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Mol Pharm. 2013 Apr 1;10(4):1322-31. doi: 10.1021/mp300524x. Epub 2013 Mar 8.

Rapid analysis of antibody self-association in complex mixtures using immunogold conjugates.

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Center for Biotechnology & Interdisciplinary Studies, Department of Chemical & Biological Engineering, Rensselaer Polytechnic Institute, Troy, New York 12180, USA.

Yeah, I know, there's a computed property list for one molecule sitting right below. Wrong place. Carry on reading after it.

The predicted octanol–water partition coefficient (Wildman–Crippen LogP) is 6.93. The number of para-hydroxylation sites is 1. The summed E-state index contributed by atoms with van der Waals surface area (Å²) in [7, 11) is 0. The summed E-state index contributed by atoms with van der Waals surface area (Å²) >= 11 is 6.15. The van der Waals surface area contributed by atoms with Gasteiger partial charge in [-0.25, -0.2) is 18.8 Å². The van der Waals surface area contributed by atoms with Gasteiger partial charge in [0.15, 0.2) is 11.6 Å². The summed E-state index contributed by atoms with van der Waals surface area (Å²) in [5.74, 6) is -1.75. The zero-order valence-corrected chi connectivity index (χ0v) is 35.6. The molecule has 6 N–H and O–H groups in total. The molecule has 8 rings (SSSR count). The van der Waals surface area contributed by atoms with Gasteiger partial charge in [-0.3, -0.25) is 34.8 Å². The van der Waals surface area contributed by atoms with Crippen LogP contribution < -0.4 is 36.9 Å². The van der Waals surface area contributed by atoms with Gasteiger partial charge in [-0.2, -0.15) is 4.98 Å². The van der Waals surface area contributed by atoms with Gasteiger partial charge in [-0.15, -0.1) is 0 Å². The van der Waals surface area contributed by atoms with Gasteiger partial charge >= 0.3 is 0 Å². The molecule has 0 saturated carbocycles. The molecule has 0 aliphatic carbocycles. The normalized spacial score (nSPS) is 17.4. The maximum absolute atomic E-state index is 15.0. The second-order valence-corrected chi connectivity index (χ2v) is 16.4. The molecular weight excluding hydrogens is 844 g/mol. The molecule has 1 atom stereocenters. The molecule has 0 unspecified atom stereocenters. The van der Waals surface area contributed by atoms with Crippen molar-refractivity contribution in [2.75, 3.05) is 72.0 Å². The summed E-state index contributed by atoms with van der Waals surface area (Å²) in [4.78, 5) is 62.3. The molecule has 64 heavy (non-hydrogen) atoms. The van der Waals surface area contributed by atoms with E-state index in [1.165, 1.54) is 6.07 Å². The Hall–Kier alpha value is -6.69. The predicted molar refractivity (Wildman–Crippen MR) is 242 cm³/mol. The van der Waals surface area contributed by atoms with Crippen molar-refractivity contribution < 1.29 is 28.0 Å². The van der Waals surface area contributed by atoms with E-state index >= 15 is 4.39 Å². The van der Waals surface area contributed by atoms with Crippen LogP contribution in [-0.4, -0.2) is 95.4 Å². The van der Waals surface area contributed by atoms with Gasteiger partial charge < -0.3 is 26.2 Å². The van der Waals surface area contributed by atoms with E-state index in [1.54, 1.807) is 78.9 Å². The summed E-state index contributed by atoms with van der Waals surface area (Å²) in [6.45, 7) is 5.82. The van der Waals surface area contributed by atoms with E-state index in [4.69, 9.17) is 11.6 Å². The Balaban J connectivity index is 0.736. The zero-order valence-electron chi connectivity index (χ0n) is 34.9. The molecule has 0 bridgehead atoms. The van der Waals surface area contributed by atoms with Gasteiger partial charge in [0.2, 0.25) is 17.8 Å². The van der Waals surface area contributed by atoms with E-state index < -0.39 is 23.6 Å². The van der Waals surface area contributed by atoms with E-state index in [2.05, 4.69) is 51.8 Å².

A key challenge in developing therapeutic antibodies is their highly variable propensities to self-associate at high antibody concentrations (>50 mg/mL) required for subcutaneous delivery. Identification of monoclonal antibodies (mAbs) in the initial discovery process that not only have high binding affinity but also have high solubility and low viscosity would simplify the development of safe and effective antibody therapeutics. Unfortunately, the low purities, small quantities and large numbers of antibody candidates during the early discovery process are incompatible with current methods of measuring antibody self-association. We report a method (affinity-capture self-interaction nanoparticle spectroscopy, AC-SINS) capable of identifying mAbs with low self-association propensity that is robust even at low mAb concentrations (5-50 μg/mL) and in the presence of cell culture media. Gold nanoparticles are coated with polyclonal antibodies specific for human antibodies, and then human mAbs are captured from dilute antibody solutions. We find that the wavelength of maximum absorbance (plasmon wavelength) of antibody-gold conjugates--which red-shifts as the distance between particles is reduced due to attractive mAb self-interactions--is well correlated with light scattering measurements conducted at several orders of magnitude higher antibody concentrations. The generality of AC-SINS makes it well suited for use in diverse settings ranging from antibody discovery to formulation development.

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